How to Find a Work-From-Home Job That Pays (Or Make Your Current Job One)
I've always felt fortunate to be able to do this, as not every job can be done outside of the office and not every boss is quite as accommodating as mine were. However, recent research suggests that telecommuting's popularity is surging: According to statistics from Global Workplace Analytics, there are currently 2.9 million telecommuters in the U.S -- a 66% increase over just seven years.
The benefits to working from home are many. Aside from having the flexibility to pick your kids up from school or check on your elderly parents (if they live nearby), there is a tremendous savings factor. Kate Lister, president of Global Workplace Analytics, developed this personal savings calculator, told me that cutting back on a 30-mile round-trip commute and working from home just one day a week could save someone $794 per year. Cutting back on that commute five days a week could save a person over $5,000 per year. (Give it a whirl for yourself to see how much money you could save.)
So why aren't more people working from home? For those with jobs, it's a matter of making a good case to your boss (more on that in a bit). But for those who are out of work and looking for a telecommuting job, it comes down to one word: scams. "There are an average of 70 [work at home] scams to one real job," says Sara Sutton Fell, CEO of FlexJobs.com. "I was really shocked at how many scams there are."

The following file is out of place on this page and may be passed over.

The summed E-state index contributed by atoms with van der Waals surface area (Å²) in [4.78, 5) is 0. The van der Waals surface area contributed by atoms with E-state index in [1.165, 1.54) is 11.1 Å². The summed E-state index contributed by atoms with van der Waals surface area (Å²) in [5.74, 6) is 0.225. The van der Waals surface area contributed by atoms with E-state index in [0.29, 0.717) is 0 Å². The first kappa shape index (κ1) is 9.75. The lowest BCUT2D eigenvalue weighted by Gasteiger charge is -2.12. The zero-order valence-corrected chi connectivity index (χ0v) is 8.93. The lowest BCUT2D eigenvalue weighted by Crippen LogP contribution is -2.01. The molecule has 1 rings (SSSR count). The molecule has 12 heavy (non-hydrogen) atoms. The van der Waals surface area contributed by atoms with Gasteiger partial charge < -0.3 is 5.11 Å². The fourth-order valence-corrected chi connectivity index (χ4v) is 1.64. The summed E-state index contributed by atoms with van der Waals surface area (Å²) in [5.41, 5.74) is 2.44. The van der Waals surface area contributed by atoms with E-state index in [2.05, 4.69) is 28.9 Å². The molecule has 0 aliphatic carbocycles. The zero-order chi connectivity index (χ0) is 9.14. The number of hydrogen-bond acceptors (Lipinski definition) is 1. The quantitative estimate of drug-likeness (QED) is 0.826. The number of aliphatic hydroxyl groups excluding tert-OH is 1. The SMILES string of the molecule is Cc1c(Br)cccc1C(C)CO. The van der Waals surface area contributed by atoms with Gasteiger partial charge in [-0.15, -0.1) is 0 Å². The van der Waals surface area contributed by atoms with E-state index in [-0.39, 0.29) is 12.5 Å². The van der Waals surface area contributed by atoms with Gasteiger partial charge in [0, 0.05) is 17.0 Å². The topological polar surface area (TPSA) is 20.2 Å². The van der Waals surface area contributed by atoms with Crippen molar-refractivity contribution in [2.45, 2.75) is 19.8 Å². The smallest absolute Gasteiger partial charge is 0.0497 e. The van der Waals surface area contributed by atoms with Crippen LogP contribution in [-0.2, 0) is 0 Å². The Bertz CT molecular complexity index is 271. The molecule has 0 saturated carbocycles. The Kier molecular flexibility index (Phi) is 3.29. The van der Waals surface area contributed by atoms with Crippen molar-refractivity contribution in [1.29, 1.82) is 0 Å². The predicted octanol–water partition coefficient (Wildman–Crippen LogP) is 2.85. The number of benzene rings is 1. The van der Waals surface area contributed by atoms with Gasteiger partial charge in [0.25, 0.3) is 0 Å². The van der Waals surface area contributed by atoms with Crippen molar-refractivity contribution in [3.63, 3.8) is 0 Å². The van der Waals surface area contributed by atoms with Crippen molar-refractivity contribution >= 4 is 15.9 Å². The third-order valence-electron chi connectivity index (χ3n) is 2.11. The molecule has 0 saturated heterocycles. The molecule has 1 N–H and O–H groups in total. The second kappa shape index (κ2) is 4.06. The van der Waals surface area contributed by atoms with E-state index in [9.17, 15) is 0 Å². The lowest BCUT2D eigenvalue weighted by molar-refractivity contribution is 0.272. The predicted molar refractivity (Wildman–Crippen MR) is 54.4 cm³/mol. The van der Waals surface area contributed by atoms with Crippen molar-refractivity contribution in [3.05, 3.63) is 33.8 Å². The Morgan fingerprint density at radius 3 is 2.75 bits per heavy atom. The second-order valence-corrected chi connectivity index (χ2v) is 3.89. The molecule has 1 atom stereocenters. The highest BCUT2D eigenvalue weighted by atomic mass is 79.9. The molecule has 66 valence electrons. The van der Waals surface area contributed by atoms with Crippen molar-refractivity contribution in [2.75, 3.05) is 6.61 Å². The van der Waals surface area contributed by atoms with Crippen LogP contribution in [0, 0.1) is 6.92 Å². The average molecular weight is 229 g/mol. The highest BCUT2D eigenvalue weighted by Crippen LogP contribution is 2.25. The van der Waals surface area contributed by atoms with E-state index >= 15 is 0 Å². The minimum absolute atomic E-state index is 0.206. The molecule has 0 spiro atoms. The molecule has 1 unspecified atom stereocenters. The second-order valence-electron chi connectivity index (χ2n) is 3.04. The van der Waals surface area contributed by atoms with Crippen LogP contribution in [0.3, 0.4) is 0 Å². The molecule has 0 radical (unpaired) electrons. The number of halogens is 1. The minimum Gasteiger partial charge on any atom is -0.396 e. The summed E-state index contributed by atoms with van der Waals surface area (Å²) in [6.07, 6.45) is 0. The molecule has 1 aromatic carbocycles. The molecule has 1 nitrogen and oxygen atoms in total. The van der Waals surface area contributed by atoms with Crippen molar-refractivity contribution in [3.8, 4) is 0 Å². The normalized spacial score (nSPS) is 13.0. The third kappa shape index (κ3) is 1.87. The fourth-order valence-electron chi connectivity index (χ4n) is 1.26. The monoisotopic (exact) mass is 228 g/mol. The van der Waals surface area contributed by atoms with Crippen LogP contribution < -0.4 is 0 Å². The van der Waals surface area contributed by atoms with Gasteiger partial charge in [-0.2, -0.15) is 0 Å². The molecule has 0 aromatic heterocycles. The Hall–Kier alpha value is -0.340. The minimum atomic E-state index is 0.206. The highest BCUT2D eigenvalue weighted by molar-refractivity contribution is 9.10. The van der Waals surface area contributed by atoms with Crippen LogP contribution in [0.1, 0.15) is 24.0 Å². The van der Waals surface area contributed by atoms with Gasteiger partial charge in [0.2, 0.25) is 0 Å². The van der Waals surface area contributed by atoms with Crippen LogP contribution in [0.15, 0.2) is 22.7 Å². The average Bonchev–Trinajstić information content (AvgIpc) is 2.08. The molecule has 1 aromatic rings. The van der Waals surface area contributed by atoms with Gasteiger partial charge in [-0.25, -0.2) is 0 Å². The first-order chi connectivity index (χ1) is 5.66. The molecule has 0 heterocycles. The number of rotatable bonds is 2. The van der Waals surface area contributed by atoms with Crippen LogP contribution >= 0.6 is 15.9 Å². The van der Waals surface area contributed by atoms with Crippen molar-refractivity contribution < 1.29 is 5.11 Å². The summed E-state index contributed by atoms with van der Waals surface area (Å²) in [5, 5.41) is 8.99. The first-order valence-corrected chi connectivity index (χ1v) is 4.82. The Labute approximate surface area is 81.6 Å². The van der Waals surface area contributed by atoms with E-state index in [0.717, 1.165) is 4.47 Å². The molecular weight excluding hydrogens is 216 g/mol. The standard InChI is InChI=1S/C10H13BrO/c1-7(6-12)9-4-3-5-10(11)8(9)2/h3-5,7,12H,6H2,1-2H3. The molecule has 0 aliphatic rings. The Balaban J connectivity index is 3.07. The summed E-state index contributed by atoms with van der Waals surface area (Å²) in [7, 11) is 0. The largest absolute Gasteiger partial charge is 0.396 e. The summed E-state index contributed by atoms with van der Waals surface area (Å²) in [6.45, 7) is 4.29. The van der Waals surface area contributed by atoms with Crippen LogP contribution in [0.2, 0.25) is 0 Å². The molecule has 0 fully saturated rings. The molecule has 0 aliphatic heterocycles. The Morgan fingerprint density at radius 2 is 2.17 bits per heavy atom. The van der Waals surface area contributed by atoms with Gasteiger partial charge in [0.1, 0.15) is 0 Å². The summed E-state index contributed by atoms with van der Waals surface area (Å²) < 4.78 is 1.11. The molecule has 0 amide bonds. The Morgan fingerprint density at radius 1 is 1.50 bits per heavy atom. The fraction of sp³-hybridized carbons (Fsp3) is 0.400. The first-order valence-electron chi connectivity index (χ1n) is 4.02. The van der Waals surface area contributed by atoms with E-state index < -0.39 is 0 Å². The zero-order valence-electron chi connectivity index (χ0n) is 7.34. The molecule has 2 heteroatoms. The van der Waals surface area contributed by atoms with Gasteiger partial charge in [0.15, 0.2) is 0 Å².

The good news is there are ways to cut through all the cons and find something legitimate. Here's what you should do:
• Be wary of any email addresses you see in a suspicious job posting, too. "If the company name is hidden, or you're asked to send your resume to a Hotmail or Gmail address, why are they not sending you to a dot-company address?" asks Fell.
• Use a reputable resource. Particularly good websites include Undress4Success.com, WorkOptions.com and FlexJobs.com. FlexJobs.com actually researches and screens job postings, so it's your best bet for finding a legitimate opportunity. They do charge a small monthly fee, but you can find jobs in a wide range of specialties and types. For example, on the site now are posts for an events coordinator for the Parkinson Foundation of the National Capital Area (a full time telecommuting job), a technical support advisor (a part-time telecommuting job) and freelance marketing director position for an e-commerce company.
-- With Maggie McGrath